Jessica’s situation is not uncommon. Many people dislike their work and hope that one day, if they stay their long enough, they will be promoted to a better position. Without even knowing what this ‘better position’ may be, they sit and wait for that day to come. They don’t realize that they are fully capable of making a decision on their own, being decisive and taking control of their destiny. Rather, they just wait, thinking nothing they do will change things.
Imagine if Jessica was decisive and was able to make a decision, she would not have to hit rock bottom and her future would be a lot brighter.
By asking a simple yet profound question, “in light of past experiences, current circumstances and future hopes and dreams, what is the wise thing for me to do?”, she is able to analyze the entire situation and make a wise decision. After practicing this technique she can become more decisive. Through this exercise she is able to see that in the past she has not liked her job and things hadn’t changed so she was not going to stay in it and she was going to make a change. She looked at her current circumstances and understood what salary she needed to make, what location she could take a job in, if she needed full-time or if she could take a contract, if she could/ needed to go back to school to get more education to improve her readiness for a more rewarding job. And then finally, she was able to plan and look into the future and make a wise decision for the ‘now’ that would bring her closer to her future hopes and dreams. With these three viewpoints she can make a wise decision and implement action.
Once Jessica analyzes and answers this question she is able to progress forward with confidence, security and enthusiasm in a positive direction. Even though she has completed a deep analysis of the situation, she will never be 100% sure of the result until the result is obtained. With this in mind, she would need to take her self-awareness and ability to learn from failures, mistakes or road blocks to keep her motivated and her head held high.
In the coaching relationship, the coach assumes that their clients are the experts of their lives. We are not to give them advice or guide them towards what we feel is the best solution for them. We can however ask open-ended powerful questions to give them the confidence and clarity they desire. Typically, our clients will be so emotionally invested in the decisions that they have to make that it makes being decisive that much more difficult. With this in mind and when we notice our clients really wanting to move forward or make a decision on something, we can encourage them to make the wise decision for themselves. We can support them in unleashing the decisive mindset within by asking this powerful question, “In light of past experiences, current circumstances and future hopes and dreams, what is the wise thing for you to do?”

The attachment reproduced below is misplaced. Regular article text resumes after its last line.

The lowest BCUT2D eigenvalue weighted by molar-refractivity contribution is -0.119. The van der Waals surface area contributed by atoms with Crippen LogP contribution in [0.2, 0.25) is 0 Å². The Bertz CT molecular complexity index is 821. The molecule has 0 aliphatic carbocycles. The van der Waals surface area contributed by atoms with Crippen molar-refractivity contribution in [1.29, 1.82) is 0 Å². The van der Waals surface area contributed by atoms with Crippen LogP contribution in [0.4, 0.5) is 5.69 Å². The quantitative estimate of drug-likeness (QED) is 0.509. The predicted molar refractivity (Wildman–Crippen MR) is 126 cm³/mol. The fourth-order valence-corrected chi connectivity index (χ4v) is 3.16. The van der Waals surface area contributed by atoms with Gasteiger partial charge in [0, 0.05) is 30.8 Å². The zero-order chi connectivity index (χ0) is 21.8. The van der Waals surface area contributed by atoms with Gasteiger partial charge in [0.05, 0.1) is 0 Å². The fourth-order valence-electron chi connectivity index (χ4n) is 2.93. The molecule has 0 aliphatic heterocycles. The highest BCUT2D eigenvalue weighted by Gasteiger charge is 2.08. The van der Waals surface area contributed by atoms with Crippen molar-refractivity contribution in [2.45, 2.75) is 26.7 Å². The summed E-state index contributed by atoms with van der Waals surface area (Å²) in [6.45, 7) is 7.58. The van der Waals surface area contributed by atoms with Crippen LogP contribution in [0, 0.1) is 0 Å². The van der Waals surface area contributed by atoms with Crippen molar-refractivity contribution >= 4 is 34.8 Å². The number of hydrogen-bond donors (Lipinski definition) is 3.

With this question, we can guide them through each stage and allow them to explore self-reflection, self-discovery and ultimately unleash the “wise thing for them to do”. From this discovery, they can then put the structures and action steps into place to implement the decision that was made and therefore achieve the result they desire.
Some general questions to encourage exploration throughout the tool:
- What is holding you back?
- What learning is to be had in this?
- What does your ‘gut’ say to do? Is it different from your rational thought?
- Do you want to be decisive?
- What experiences did you recall when reading this Power Tool?
- What is the number one thing in your life right now that you have been indecisive about and needs to see some action or positive decisive decision making?
- When thinking of the number one thing, ask yourself this powerful question: “In light of past experiences, current circumstances and future hopes and dreams, what is the wise thing for you to do?”
Think of why you haven’t taken action on this particular situation and try and think of ways to not get ‘stuck’ in this position again in the future.
- What action steps are you going to plan to see the results you desire?
- What structures are you going to put in place to make sure you implement this action?
Caroline Leaf http://drleaf.com/about/
Andy Stanley: http://yourmove.is/full-episodes/